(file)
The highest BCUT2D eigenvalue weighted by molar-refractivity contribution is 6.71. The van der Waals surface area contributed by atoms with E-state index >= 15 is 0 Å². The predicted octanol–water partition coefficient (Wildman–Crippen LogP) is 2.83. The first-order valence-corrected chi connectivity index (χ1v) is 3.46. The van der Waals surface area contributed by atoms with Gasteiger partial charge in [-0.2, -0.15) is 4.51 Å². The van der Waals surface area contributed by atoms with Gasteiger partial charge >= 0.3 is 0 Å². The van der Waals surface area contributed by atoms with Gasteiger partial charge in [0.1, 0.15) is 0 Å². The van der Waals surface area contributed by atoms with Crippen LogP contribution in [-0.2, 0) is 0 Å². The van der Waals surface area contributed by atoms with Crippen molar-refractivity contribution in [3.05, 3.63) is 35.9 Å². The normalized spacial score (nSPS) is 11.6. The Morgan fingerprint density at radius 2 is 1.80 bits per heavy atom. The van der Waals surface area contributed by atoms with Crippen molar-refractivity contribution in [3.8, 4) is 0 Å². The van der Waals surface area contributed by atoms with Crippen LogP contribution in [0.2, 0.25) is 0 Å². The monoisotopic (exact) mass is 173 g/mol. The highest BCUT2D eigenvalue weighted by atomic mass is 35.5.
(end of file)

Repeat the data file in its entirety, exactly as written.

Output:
The highest BCUT2D eigenvalue weighted by molar-refractivity contribution is 6.71. The van der Waals surface area contributed by atoms with E-state index >= 15 is 0 Å². The predicted octanol–water partition coefficient (Wildman–Crippen LogP) is 2.83. The first-order valence-corrected chi connectivity index (χ1v) is 3.46. The van der Waals surface area contributed by atoms with Gasteiger partial charge in [-0.2, -0.15) is 4.51 Å². The van der Waals surface area contributed by atoms with Gasteiger partial charge >= 0.3 is 0 Å². The van der Waals surface area contributed by atoms with Gasteiger partial charge in [0.1, 0.15) is 0 Å². The van der Waals surface area contributed by atoms with Crippen LogP contribution in [-0.2, 0) is 0 Å². The van der Waals surface area contributed by atoms with Crippen molar-refractivity contribution in [3.05, 3.63) is 35.9 Å². The normalized spacial score (nSPS) is 11.6. The Morgan fingerprint density at radius 2 is 1.80 bits per heavy atom. The van der Waals surface area contributed by atoms with Crippen molar-refractivity contribution in [3.8, 4) is 0 Å². The van der Waals surface area contributed by atoms with Crippen LogP contribution in [0.2, 0.25) is 0 Å². The monoisotopic (exact) mass is 173 g/mol. The highest BCUT2D eigenvalue weighted by atomic mass is 35.5.